Regardless of what computing platform you write for, you can ``teach'' it to ``understand'' whatever programming language you want. Users don't care what programming language you used as long as the software works, and they don't have to know that programming language in order to use it. Of course, if you prefer a very rare and unusual programming language, or are targetting an obscure platform, you may have to write your own implementation of the language of choice, or compromise your preference by choosing another language.
With Common Lisp you don't run into this problem, at least on mainstream platforms, because there are many great implementations, both proprietary and free. It's easy to package a Lisp program for distribution, so that it can be installed and used by people that don't know Lisp. Just include your software and all of the necessary runtime support in a binary package.
If I had to target an embedded system for which no Common Lisp implementation is available, I would have to reconsider my preference. But Meta-CVS isn't embedded software. I care about running on Windows and UNIX.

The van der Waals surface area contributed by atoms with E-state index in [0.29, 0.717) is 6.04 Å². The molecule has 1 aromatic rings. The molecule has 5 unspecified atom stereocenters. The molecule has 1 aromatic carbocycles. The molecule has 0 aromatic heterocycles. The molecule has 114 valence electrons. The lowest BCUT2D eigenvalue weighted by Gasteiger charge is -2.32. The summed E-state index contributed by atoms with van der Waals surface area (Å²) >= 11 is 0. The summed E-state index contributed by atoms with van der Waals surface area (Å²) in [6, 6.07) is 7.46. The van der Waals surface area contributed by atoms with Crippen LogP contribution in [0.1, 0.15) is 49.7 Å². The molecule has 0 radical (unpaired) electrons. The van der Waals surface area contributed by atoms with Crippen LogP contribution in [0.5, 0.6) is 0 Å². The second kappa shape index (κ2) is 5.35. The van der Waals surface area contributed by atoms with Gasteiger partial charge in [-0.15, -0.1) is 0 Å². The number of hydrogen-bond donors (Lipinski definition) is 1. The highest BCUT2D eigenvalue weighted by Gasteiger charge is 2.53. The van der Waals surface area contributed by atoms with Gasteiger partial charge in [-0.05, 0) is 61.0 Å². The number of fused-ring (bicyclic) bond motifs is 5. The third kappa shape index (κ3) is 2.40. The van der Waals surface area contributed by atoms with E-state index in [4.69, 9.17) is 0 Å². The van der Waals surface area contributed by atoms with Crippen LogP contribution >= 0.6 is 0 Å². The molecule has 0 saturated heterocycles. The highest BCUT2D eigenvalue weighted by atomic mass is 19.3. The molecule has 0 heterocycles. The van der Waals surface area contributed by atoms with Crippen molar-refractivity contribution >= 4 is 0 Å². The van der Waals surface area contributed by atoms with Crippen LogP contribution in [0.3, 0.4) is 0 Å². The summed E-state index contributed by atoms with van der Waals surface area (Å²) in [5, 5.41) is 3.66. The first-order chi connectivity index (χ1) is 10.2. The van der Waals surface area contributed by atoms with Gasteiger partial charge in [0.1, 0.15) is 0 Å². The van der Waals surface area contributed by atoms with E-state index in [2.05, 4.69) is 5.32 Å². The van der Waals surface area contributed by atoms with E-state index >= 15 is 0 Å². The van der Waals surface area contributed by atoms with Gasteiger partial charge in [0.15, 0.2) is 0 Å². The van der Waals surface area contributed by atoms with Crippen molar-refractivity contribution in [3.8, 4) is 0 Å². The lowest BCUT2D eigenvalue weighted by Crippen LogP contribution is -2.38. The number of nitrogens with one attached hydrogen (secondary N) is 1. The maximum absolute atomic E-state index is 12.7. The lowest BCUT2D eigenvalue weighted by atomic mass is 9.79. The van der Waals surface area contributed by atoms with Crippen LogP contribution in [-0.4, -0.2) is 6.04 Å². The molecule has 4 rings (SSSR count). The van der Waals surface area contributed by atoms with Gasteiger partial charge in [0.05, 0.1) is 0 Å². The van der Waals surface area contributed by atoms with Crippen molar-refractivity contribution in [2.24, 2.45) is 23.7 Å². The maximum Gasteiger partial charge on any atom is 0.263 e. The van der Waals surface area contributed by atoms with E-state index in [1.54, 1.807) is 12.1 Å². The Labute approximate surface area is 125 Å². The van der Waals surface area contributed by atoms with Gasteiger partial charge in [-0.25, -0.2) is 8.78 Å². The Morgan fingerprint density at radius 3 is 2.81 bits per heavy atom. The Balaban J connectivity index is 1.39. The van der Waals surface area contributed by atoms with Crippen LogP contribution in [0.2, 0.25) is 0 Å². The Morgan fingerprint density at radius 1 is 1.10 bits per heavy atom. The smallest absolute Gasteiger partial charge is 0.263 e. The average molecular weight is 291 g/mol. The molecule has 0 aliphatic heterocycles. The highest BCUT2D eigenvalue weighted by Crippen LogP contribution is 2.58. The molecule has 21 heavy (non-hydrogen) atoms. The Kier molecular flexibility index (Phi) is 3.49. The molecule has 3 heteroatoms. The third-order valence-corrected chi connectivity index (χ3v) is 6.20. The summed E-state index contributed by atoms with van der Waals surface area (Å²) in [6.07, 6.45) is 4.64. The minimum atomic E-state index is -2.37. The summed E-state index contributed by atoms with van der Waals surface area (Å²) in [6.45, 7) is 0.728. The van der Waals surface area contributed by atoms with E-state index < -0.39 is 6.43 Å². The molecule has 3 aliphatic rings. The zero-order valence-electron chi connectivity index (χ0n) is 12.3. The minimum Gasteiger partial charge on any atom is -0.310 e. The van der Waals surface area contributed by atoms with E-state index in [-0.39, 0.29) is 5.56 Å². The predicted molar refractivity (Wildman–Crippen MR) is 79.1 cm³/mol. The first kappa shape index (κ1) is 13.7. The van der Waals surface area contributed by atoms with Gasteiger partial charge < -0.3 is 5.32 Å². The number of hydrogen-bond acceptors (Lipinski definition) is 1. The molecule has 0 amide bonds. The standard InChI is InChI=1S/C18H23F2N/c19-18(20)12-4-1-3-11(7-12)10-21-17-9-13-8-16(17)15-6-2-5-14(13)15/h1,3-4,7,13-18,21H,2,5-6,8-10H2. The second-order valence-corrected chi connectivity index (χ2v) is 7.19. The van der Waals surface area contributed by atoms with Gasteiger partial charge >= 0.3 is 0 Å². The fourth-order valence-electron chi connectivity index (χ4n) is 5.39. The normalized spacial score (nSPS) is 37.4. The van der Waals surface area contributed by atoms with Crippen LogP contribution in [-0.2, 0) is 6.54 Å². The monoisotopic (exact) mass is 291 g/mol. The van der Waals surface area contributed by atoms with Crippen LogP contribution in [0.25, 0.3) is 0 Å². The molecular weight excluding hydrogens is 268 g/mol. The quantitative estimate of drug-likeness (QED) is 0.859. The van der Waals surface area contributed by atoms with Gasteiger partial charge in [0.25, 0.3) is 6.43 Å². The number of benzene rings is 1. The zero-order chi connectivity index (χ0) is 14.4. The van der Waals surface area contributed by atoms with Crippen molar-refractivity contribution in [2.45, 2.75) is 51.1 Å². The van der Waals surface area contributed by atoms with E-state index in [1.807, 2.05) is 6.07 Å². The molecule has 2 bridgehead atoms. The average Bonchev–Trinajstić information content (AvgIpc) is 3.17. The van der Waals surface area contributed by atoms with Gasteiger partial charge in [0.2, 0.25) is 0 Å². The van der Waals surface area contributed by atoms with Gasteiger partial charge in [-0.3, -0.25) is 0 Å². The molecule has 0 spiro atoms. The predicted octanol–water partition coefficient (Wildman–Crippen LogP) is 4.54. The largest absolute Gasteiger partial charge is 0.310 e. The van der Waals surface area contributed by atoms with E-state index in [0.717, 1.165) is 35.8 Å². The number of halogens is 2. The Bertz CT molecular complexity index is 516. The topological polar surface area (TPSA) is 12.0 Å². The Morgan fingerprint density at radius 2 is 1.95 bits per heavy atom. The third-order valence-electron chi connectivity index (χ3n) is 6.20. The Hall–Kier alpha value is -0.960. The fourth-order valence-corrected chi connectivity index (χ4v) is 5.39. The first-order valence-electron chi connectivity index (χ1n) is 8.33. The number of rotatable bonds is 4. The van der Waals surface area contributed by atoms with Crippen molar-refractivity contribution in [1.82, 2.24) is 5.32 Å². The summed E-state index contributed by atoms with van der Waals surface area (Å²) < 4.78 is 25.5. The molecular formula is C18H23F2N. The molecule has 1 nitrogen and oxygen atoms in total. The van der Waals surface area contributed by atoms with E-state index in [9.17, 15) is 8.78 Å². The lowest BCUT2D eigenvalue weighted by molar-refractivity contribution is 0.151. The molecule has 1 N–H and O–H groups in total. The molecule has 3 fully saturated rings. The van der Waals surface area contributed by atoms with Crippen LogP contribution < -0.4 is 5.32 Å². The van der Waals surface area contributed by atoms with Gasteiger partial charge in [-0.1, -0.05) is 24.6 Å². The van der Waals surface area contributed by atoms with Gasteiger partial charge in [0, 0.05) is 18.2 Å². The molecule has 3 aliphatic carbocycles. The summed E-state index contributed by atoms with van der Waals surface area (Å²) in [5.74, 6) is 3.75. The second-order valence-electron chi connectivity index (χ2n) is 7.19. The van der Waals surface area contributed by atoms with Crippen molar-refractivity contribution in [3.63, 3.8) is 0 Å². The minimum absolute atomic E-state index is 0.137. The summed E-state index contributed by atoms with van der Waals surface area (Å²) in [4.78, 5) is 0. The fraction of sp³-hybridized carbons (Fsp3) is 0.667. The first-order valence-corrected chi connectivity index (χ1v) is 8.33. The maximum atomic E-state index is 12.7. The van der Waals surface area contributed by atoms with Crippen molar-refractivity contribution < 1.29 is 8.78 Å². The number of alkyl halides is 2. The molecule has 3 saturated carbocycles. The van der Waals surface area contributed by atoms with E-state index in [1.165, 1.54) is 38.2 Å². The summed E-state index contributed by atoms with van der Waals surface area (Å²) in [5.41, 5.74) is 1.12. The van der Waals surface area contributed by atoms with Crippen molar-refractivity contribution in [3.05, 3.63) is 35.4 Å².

Although no knowledge of Lisp is required to install or use Meta-CVS, its users can expect to occasionally interact with a text file containing data stored in Lisp form. The structure of this data is so obvious as to be largely self-explanatory. Lisp is absolutely the best markup language for structured data, so I would use it for storing data even in software that is not written in Lisp. PRCS is a version control system written in C++, yet uses Lisp notation to store its data in files. The well-known Rational Rose CASE tool for designing object-oriented software stores models in a format called ``Petal'', which is closely based on Lisp. The IMAP4 protocol by which millions of people access their e-mail boxes also uses a Lisp-like notation.
[R]e-implement it in C, Perl, Python or something more standard.
Of these three languages, only C has an ANSI/ISO standard. Common Lisp is an ANSI language. In fact it was the first object-oriented language to have an ANSI standard. I suspect that Fish uses the term ``standard'' to mean ``commonly installed by distributions of Linux'' or ``popular with the recent crop of Computer Science undergraduates''.
In conclusion, all that really needs to be said is this: there is currently but one program which enhances CVS in the way that Meta-CVS does, and its author produced it with Lisp. A non-producer cannot prescribe to the producer by which causes he ought to have produced the effects of his success.